Law & Disorder


Iron spikes scattered on the ground to lame horses and people. There were many different designs, but the basic model consisted of four spikes which, however they landed, meant that three spikes would sit firmly on the ground while the fourth pointed directly upwards and would sink deep into a foot or hoof if trodden on. If the spikes were poisoned the injury could be fatal. But even if they were not, a caltrop that had been lying around on a dirty track or in a forest would cause a deep puncture wound that would readily become infected. Caltrops were used before the time of the Ancient Greeks and they are still recommended today on the CIA website as a cheap and effective weapon in warfare, as they can penetrate boots and will also burst tires and slow the advance of a line of vehicles.


From deo dandum ‘given to God’. Any object or animal which caused the death of a person was declared deodand and it or its value was forfeit to the Crown. This might include a horse that trampled someone, a tree that the deceased had fallen from, a wall that had collapsed on them, or hoe that had accidently hit them.

Hue and Cry

The first person to discover a robbery or a body was legally obliged to raise the hue and cry, in other words sound the alarm and rouse his neighbours. On hearing this, all able-bodied men had to start hunting down the perpetrator. Failure to comply with this law meant heavy fines for the individual and often the whole community.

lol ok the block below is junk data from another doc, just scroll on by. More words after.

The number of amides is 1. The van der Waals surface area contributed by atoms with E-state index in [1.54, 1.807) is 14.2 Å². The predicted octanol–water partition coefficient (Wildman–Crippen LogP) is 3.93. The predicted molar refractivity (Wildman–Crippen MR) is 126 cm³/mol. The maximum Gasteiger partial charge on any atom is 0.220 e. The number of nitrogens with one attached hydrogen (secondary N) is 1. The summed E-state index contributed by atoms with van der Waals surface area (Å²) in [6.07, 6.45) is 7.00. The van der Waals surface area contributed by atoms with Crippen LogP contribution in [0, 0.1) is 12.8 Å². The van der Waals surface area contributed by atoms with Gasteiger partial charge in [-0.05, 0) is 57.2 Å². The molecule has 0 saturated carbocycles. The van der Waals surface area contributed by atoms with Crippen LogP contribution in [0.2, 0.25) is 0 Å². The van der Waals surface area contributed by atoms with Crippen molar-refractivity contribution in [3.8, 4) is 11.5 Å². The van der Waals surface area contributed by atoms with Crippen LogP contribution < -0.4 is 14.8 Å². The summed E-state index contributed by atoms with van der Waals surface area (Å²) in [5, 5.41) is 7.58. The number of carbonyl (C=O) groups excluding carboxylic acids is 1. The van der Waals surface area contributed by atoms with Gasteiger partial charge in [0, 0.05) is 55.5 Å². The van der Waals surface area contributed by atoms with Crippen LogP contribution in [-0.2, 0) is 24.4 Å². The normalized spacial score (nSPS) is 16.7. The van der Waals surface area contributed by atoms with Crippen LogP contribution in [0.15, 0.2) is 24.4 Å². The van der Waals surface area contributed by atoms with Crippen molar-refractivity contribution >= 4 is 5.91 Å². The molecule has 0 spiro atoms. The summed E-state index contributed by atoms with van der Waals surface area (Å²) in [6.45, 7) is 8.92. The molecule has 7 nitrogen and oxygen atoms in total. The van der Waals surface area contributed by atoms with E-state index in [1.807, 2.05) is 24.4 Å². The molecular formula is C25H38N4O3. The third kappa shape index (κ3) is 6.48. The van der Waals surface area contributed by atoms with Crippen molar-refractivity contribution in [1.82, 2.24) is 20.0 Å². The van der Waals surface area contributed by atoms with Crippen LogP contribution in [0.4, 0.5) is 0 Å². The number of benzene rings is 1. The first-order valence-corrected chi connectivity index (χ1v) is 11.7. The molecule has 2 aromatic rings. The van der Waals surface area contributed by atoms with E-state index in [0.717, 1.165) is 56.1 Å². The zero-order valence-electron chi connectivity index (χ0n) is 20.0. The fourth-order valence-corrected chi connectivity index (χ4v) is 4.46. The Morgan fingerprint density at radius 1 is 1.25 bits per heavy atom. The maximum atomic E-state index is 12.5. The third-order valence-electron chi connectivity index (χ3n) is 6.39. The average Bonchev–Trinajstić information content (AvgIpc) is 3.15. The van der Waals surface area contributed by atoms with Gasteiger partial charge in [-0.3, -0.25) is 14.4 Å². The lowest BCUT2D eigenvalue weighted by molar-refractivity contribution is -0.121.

Ordeal by Water

Under King Athelstan (925-939) and later, Edward the Confessor (1042-1066), trial by water (iudicium aqua) was enshrined in law as one of the tests of guilt or innocence for all crimes.

The suspect was bound hand and foot, then thrown into water. If they sank, they were innocent. If they floated, they were guilty. This was based on the belief that water was used for baptism, therefore water would not receive anyone who was guilty and refused to confess it? Ordeal by water was officially abolished in 1219, under Henry III, but its use continued unofficially for many centuries, increasing being reserved for those suspected of witchcraft.

Sumptuary Law

If the present Government are worried about levels of obesity in Britain, they might want to re-enact a Sumptuary Law passed by Edward III in 1336.  This made it illegal for anyone to eat more than two courses at any meal, except on feast days when they could have three. This led, of course, to many arguments about what constituted one course. Some people tried to claim that soup was in fact a sauce so didn’t count as separate course.


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